LeadingAge Magazine · March-April 2019 • Volume 09 • Number 02

“I was drafted at age 18 in 1944. When I got the draft notice, I had to report to Madison Square Garden.”

Thus began the story of Brooklyn-born Harold Schwartz’s service in World War II. Schwartz, now 92 years old, describes his journey as “just a lowly 18-year-old Army private” preparing to become a replacement soldier in a machine gun unit in October 1944.

“Our infantry training was shortened from 18 weeks to 15 weeks to get us over there as quickly as possible,” recalls Schwartz in front of about a dozen people, most of them fellow military veterans. “When you finished your 15 weeks, you were ready to kill.”

St. John's photo
Harold Schwartz (foreground in red plaid) gives his wartime account during a Nov. 7, 2018 session of Dialogues on War at St. John’s Meadows.

 

Schwartz and his unit crossed the Atlantic in the early days of 1945 and joined Gen. George Patton’s depleted 3rd Army in France, following the Battle of the Bulge.

“We rode in boxcars for 3 days until we made it to the German border,” he tells the group. Schwartz—who manned an air-cooled machine gun mounted to the back of a jeep—and his fellow infantrymen rode through narrow streets across Germany, taking over towns along the way. He witnessed firsthand the destruction that German cities like Mainz, Frankfurt, and Wolfsburg suffered as a result of Allied bombings. “Frankfurt was completely destroyed, there was nothing left but rubble,” recalls Schwartz. “Wolfsburg had one building standing—a hospital.”

In the final days of the war in Europe, Schwartz’s unit engaged in combat against German forces, “mostly older soldiers at that point,” and were on the receiving end of nightly “Bedtime Charlie” Luftwaffe raids.

“They were largely ineffective, but they would come down and try to strafe the areas we were in,” says Schwartz. By the middle of spring, his unit had headed south toward Munich. “On May 8 when the war ended, I was in the Bavarian Alps and it was snowing.” After 30 days of guard duty in occupied Germany, Schwartz was transferred to another outfit in Czechoslovakia before spending his last 6 months of service at West Point at the United States Military Academy.

Students Hear Firsthand Accounts of 20th-Century Wars

Like many veterans of his era, Schwartz did not spend much time talking about his military service throughout most of his adult life.

“Years went by and I never remember talking about it very much,” says Schwartz from the 2nd-floor apartment he shares with his wife Irene at St. John’s Meadows independent living community in Rochester, NY. However, that has changed over the past couple of years. It started when Schwartz’s grandson Michael recently asked about his grandfather’s time in the U.S. Army, and was treated to an extended account of his experiences. Then this past spring, Michael accompanied Harold on the Honor Flight—a weekend trip to Washington D.C for wartime veterans to visit war memorials and reminisce with others who served—where he watched as his grandfather enthusiastically traded stories with several other vets. A few months later, Schwartz was asked to speak at a luncheon held to honor St. John’s Meadows residents and staff members on Veteran’s Day. He told stories from his days in the Army while elegantly paying tribute to the millions of men and women who played important roles in the monumental war efforts that have spanned his lifetime.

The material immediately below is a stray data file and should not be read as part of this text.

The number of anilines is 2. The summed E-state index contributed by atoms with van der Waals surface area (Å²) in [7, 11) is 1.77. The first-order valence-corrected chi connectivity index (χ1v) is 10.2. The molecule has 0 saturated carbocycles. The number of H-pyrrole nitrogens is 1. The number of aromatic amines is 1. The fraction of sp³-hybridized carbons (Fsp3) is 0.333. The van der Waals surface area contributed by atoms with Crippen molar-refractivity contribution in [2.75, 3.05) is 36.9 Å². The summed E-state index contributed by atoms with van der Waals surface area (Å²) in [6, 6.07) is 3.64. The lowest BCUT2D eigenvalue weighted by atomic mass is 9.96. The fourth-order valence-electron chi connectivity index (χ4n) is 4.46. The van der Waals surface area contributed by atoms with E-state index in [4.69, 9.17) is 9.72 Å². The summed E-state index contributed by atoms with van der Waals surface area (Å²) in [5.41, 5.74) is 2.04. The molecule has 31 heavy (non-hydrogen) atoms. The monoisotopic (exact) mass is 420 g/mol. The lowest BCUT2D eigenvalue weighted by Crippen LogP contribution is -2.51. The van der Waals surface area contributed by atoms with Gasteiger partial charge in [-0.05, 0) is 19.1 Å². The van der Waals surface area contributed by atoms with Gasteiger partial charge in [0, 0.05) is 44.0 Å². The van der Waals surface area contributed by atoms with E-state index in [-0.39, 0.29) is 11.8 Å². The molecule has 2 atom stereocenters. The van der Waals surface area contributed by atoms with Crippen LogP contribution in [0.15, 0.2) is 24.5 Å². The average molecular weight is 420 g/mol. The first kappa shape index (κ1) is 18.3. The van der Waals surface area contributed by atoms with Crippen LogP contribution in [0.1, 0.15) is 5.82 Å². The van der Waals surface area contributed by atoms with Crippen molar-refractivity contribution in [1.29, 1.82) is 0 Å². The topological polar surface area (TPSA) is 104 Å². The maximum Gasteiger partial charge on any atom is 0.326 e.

In 2018, another opportunity gave Schwartz and many other older adults in the Rochester area an opportunity to speak up about their time serving during 20th-century conflicts. Dialogues on War began as a grant co-authored by Dr. Carolyn Vacca, the chair of the history department at nearby St. John Fisher College. Vacca saw the potential for this program, which connects 1 or 2 student moderators with up to 10 wartime veterans, to greatly augment her students’ classroom studies.

“We wanted to bring together intergenerational discussions about the ideas of war,” says Vacca, who is also the Monroe County (NY) Historian. “The idea is to spark discussions about the past—when young people could be drafted into service—and compare that to today where we have an all-volunteer force.”

Since the program launched last spring, Vacca’s students have conducted over 30 Dialogues on War sessions; including 3 held at St. John’s Meadows and 1 at nearby St. John’s Home for skilled nursing residents. In addition to providing a forum for individual veterans to deliver their own personal accounts of service, the program includes further discussion on topics that give participating students—some of whom who are military veterans themselves—an expanded perspective on conflicts that ended decades before they were born. As an example, students who moderated the Nov. 7 session that featured Schwartz’s story also heard differing accounts of how soldiers returning to the states from World War II were treated with reverence, compared to the lukewarm experience of a Vietnam-era travelling in uniform. These new points of view make Dialogues on War a unique experience for students and older adults alike.

In addition to providing a forum for individual veterans to deliver their own personal accounts of service, the program includes further discussion on topics that give participating students—some of whom who are military veterans themselves—an expanded perspective on conflicts that ended decades before they were born.

The Need to Hear These Stories Now

Herb Spencer is a Korean War Veteran and St. John’s resident who also travelled on a recent Honor Flight tour. He was surprised there were so few participants on his trip who were older than him. “I counted only 2 World War II vets there,” says Spencer.